Although the most recent (and largest) data has failed to find any negative link between red meat and mortality, a result which has been noted elsewhere, some studies do indeed find an association; all studies seem to use similar controls for the most predictable confounds (caloric intake, obesity, social status, smoking status, etc.) with the only major difference being locale (European data having no association and American data showing a link).
For poultry products, there does not appear to be an increased risk of death (a slight protective effect that becomes statistically insignificant after weighting).
Processed meat and red meat both appear to be associated with increased mortality and death, with processed meat slightly more reliably associated. Both meat categories still have fairly small magnitudes (never surpassing a doubling of risk), and both poultry and fish are not associated with these adverse effects
Sodium nitrate is a preservative commonly associated with pink or cured meats which contains dietary nitrate, a molecule that has cardioprotective properties but may also convert into a class of molecules known as nitrosamines. In vitro, nitrosamines are known to be carcinogenic. The nitrate found in processed meat products is the same as that from vegetable products, although their biological effects seem to differ.
The nitrates themselves do not differ between sources, and sodium nitrate from processed meat is the same 'nitrate' that is found in vegetables and drinking water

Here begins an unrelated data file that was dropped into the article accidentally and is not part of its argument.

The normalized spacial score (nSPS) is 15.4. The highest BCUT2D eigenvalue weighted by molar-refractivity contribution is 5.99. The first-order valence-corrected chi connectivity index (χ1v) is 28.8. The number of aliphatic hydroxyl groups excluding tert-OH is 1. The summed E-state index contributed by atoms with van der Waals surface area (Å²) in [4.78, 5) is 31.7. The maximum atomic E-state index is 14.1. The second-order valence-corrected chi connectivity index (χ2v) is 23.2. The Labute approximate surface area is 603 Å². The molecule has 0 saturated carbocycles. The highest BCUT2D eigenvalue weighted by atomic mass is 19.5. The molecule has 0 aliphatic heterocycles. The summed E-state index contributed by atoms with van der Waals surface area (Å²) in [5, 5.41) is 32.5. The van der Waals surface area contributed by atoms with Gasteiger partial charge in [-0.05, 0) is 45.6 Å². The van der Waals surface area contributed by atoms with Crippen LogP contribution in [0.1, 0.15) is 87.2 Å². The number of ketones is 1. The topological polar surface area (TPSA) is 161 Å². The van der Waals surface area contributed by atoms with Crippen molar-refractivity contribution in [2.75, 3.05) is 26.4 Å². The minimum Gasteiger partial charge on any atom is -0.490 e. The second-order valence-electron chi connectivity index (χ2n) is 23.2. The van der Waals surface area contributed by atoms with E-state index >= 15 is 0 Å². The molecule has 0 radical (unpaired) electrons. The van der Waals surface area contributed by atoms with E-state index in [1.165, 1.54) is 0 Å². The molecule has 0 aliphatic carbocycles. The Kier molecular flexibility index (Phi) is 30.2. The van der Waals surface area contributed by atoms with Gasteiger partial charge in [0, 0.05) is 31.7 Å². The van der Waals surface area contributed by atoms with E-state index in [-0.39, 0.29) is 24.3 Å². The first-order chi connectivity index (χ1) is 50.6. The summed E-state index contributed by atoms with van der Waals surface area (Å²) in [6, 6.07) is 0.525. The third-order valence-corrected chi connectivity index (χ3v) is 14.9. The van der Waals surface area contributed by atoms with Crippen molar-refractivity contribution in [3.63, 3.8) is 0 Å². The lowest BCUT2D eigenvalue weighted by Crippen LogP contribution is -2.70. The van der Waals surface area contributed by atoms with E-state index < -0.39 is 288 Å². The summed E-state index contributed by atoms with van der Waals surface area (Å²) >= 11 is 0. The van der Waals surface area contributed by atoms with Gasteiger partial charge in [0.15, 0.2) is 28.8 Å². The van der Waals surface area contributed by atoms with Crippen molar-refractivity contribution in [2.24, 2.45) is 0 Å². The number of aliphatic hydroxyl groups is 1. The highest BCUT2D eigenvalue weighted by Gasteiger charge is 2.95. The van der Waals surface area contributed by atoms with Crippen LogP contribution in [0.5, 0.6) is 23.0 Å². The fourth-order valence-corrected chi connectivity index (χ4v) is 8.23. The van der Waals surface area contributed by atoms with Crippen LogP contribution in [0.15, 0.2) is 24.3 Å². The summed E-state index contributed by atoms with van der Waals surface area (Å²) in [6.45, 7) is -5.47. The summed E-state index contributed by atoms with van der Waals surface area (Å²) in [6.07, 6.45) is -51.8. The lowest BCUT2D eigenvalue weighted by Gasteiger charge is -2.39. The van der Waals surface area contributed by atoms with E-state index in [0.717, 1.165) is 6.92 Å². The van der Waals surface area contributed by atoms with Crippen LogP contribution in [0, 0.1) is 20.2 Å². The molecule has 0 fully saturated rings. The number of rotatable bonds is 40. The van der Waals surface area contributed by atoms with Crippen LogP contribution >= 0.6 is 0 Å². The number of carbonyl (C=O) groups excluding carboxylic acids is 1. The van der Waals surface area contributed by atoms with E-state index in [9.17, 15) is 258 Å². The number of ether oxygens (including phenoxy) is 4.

Nitrates can 'nitrosylate' other compounds by donating a nitroso group (donating nitric oxide to a molecule to change its structure), and nitrosylating amines (amino acids) will create nitrosamines. 'Nitrosamine' is a categorical term rather than a single molecule, and while there are select nitrosamines that are carcinogenic (cancer causing) some may be inert.
Other products of nitrosylation include S-nitrosothiols and some minerals such as iron from heme (Nitrosyl iron, or FeNO), heme being the ring shaped structure in hemoglobin (red blood cells carrier of oxygen) that holds iron in place.
Nitrate can nitrosylate other compounds by binding to them, and when this occurs to amino acids then nitrosamines are formed
Nitrosyl compounds have been detected in the feces of otherwise healthy volunteers following consumption of red or processed meat products, with their production occurring in a fairly dose dependent manner; furthermore, a nitroso compound specific DNA adduct (thought to be a reliable biomarker of causing cancer) has been detected in the colon of humans consuming red meat.
Following consumption of processed and red meats, there does appear to be production of nitroso compounds in humans. At least one study has confirmed DNA damage in the colon from this
Heme is an issue that applies to both processed meats and red meats, but not poultry nor fish products (at least to a concernable degree).
An observation that has been noted is that white meats (poultry) do not form nitroso compounds following ingestion to the degree that red and processed meats do and there are studies that despite finding associations with processed meat and cancer, fail to find any association with poultry.